From the second the house lights dim," beams Jones, one of theater's preeminent actors, "audiences tell us they're completely engaged. It's because it's so much fun. There's not a single scene where you go, 'I hope this goes well' or 'I can't wait to get past this.

    She explains that the unexpected magic of Doubt is the uncertainty principle. She compares the onstage fireworks between she and O'Bryne as something akin to the gunfight at the O.K. Corral. "They're meant to roil the audience, but they seem to really enjoy it. In fact, they feel the play is theirs and if there's a false moment they'd feel betrayed."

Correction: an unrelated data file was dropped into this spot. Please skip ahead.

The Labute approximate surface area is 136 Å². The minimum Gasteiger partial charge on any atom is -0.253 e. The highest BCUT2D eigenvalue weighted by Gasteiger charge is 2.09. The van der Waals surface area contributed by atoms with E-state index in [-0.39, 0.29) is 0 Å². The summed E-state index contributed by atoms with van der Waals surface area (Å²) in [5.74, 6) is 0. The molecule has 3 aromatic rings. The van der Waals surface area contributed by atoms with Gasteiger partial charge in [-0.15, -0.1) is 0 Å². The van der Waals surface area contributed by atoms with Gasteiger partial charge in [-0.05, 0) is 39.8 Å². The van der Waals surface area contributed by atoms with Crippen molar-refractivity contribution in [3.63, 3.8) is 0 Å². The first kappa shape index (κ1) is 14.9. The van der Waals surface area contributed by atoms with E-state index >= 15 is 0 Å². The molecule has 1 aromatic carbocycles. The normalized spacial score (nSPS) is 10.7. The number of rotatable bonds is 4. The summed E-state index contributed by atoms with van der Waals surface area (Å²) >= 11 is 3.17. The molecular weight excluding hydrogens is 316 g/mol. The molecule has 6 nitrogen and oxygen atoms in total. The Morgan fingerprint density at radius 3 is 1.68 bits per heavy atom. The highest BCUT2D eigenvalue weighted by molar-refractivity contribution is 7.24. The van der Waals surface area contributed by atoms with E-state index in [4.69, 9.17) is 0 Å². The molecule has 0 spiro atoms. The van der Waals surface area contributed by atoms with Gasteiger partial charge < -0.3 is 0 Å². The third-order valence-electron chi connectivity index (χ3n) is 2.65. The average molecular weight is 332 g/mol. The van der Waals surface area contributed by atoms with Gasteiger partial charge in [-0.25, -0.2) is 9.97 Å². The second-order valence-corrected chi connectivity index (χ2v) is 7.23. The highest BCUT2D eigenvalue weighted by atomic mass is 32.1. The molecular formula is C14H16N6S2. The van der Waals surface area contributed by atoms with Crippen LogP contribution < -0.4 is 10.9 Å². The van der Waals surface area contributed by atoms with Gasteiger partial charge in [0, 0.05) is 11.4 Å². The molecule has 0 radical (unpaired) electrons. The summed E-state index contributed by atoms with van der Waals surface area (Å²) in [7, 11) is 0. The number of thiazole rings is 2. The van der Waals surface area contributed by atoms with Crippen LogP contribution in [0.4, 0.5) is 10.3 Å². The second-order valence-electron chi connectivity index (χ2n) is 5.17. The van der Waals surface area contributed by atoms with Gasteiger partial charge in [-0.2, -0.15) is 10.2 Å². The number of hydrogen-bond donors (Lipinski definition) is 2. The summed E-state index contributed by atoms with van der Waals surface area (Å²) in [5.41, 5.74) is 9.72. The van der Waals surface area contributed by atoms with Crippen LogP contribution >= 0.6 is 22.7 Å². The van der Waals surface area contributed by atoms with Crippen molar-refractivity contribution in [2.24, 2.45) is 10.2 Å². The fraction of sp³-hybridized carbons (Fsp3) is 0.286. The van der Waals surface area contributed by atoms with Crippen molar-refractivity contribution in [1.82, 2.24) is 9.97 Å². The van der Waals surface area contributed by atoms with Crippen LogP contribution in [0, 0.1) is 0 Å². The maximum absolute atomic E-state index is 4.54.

"What's bizarre," adds O'Byrne, "is that when audiences are leaving the theatre, they're not talking about us, the actors, but about the play. It's become a very personal thing."

    Not so the audiences, says O'Byrne. "It's amazing. They've been divided. Flynn has his loyal supporters, who feel Aloysius has railroaded him. One will say, 'He's guilty!" and another will say, ëNo, she's guilty!'"

    "It's gotten so intense," laughs Jones, "that it's been suggested I might need a body guard when I leave the theatre! But what's really interesting is that those people who agree that Aloysius is right merely say ëFather Flynn's guilty,' while those who think she's wrong call her ëdespicable.'"

    O'Byrne even recalls one woman crying when someone said his character was guilty. "She said, 'You're nuts! How can you think that?'"

    Sister Aloysius, observes Jones, "is a formidable character. She runs her fiefdom with an iron hand. She believes in her methods and vigorously imposes them. Her instincts are everything; and when it comes to her suspicions about this priest, she has no doubt whatsoever."